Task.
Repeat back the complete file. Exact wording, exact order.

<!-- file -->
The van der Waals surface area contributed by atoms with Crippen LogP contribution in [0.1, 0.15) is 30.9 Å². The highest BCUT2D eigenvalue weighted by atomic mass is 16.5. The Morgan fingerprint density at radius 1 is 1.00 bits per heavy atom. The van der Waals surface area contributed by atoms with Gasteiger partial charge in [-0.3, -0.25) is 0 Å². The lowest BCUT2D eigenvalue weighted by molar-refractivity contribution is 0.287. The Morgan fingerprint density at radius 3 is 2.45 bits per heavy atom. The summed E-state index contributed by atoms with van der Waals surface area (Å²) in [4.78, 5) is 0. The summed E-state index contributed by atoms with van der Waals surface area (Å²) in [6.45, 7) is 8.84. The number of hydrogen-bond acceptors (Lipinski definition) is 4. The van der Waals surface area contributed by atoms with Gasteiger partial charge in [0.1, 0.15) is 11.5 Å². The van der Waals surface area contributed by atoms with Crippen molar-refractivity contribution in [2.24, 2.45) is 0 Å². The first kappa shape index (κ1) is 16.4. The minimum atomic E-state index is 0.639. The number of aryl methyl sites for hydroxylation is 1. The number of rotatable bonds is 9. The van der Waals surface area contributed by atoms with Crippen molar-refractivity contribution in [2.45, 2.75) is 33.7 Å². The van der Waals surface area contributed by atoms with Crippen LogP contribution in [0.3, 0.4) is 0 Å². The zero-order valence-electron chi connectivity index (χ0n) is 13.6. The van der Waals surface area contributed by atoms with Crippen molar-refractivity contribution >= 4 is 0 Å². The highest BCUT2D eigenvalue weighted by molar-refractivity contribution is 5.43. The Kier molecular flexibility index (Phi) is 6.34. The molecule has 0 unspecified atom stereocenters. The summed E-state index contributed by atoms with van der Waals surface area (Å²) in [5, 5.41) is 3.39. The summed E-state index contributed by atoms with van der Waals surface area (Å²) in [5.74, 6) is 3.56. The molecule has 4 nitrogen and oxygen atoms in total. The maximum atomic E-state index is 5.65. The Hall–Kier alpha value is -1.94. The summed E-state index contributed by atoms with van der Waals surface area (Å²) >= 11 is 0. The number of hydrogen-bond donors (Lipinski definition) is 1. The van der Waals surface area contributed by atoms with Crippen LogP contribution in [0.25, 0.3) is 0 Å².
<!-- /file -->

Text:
The van der Waals surface area contributed by atoms with Crippen LogP contribution in [0.1, 0.15) is 30.9 Å². The highest BCUT2D eigenvalue weighted by atomic mass is 16.5. The Morgan fingerprint density at radius 1 is 1.00 bits per heavy atom. The van der Waals surface area contributed by atoms with Gasteiger partial charge in [-0.3, -0.25) is 0 Å². The lowest BCUT2D eigenvalue weighted by molar-refractivity contribution is 0.287. The Morgan fingerprint density at radius 3 is 2.45 bits per heavy atom. The summed E-state index contributed by atoms with van der Waals surface area (Å²) in [4.78, 5) is 0. The summed E-state index contributed by atoms with van der Waals surface area (Å²) in [6.45, 7) is 8.84. The number of hydrogen-bond acceptors (Lipinski definition) is 4. The van der Waals surface area contributed by atoms with Gasteiger partial charge in [0.1, 0.15) is 11.5 Å². The van der Waals surface area contributed by atoms with Crippen molar-refractivity contribution in [2.24, 2.45) is 0 Å². The first kappa shape index (κ1) is 16.4. The minimum atomic E-state index is 0.639. The number of aryl methyl sites for hydroxylation is 1. The number of rotatable bonds is 9. The van der Waals surface area contributed by atoms with Crippen molar-refractivity contribution in [2.45, 2.75) is 33.7 Å². The van der Waals surface area contributed by atoms with Crippen LogP contribution in [0.3, 0.4) is 0 Å². The zero-order valence-electron chi connectivity index (χ0n) is 13.6. The van der Waals surface area contributed by atoms with Crippen molar-refractivity contribution >= 4 is 0 Å². The highest BCUT2D eigenvalue weighted by molar-refractivity contribution is 5.43. The Kier molecular flexibility index (Phi) is 6.34. The molecule has 0 unspecified atom stereocenters. The summed E-state index contributed by atoms with van der Waals surface area (Å²) in [5, 5.41) is 3.39. The summed E-state index contributed by atoms with van der Waals surface area (Å²) in [5.74, 6) is 3.56. The molecule has 4 nitrogen and oxygen atoms in total. The maximum atomic E-state index is 5.65. The Hall–Kier alpha value is -1.94. The summed E-state index contributed by atoms with van der Waals surface area (Å²) >= 11 is 0. The number of hydrogen-bond donors (Lipinski definition) is 1. The van der Waals surface area contributed by atoms with Crippen LogP contribution in [0.25, 0.3) is 0 Å².